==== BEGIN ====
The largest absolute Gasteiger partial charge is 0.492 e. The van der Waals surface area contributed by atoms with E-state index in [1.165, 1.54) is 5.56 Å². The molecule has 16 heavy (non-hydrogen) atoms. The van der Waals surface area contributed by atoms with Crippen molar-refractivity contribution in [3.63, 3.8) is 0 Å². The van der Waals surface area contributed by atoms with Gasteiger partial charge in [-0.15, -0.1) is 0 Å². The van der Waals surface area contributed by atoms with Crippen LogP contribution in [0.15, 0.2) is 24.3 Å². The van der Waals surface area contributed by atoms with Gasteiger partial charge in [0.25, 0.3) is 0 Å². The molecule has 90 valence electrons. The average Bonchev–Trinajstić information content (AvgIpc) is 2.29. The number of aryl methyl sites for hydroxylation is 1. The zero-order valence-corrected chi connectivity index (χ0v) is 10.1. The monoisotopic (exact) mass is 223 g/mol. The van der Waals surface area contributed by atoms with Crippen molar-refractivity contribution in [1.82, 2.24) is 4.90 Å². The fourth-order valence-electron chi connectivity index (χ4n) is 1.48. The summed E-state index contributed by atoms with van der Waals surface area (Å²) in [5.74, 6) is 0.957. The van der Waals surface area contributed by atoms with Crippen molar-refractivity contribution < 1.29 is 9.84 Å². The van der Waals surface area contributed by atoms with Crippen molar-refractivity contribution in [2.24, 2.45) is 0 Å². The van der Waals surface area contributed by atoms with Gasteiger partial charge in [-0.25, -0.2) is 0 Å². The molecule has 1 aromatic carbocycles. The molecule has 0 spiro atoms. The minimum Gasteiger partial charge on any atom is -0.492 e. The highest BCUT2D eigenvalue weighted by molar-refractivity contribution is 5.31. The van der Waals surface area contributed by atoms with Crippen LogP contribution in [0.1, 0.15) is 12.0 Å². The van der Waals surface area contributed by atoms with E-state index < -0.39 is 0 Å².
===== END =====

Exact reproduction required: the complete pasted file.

The largest absolute Gasteiger partial charge is 0.492 e. The van der Waals surface area contributed by atoms with E-state index in [1.165, 1.54) is 5.56 Å². The molecule has 16 heavy (non-hydrogen) atoms. The van der Waals surface area contributed by atoms with Crippen molar-refractivity contribution in [3.63, 3.8) is 0 Å². The van der Waals surface area contributed by atoms with Gasteiger partial charge in [-0.15, -0.1) is 0 Å². The van der Waals surface area contributed by atoms with Crippen LogP contribution in [0.15, 0.2) is 24.3 Å². The van der Waals surface area contributed by atoms with Gasteiger partial charge in [0.25, 0.3) is 0 Å². The molecule has 90 valence electrons. The average Bonchev–Trinajstić information content (AvgIpc) is 2.29. The number of aryl methyl sites for hydroxylation is 1. The zero-order valence-corrected chi connectivity index (χ0v) is 10.1. The monoisotopic (exact) mass is 223 g/mol. The van der Waals surface area contributed by atoms with Crippen molar-refractivity contribution in [1.82, 2.24) is 4.90 Å². The fourth-order valence-electron chi connectivity index (χ4n) is 1.48. The summed E-state index contributed by atoms with van der Waals surface area (Å²) in [5.74, 6) is 0.957. The van der Waals surface area contributed by atoms with Crippen molar-refractivity contribution < 1.29 is 9.84 Å². The van der Waals surface area contributed by atoms with Crippen molar-refractivity contribution in [2.24, 2.45) is 0 Å². The van der Waals surface area contributed by atoms with Gasteiger partial charge in [-0.25, -0.2) is 0 Å². The molecule has 1 aromatic carbocycles. The molecule has 0 spiro atoms. The minimum Gasteiger partial charge on any atom is -0.492 e. The highest BCUT2D eigenvalue weighted by molar-refractivity contribution is 5.31. The van der Waals surface area contributed by atoms with Crippen LogP contribution in [0.1, 0.15) is 12.0 Å². The van der Waals surface area contributed by atoms with E-state index < -0.39 is 0 Å².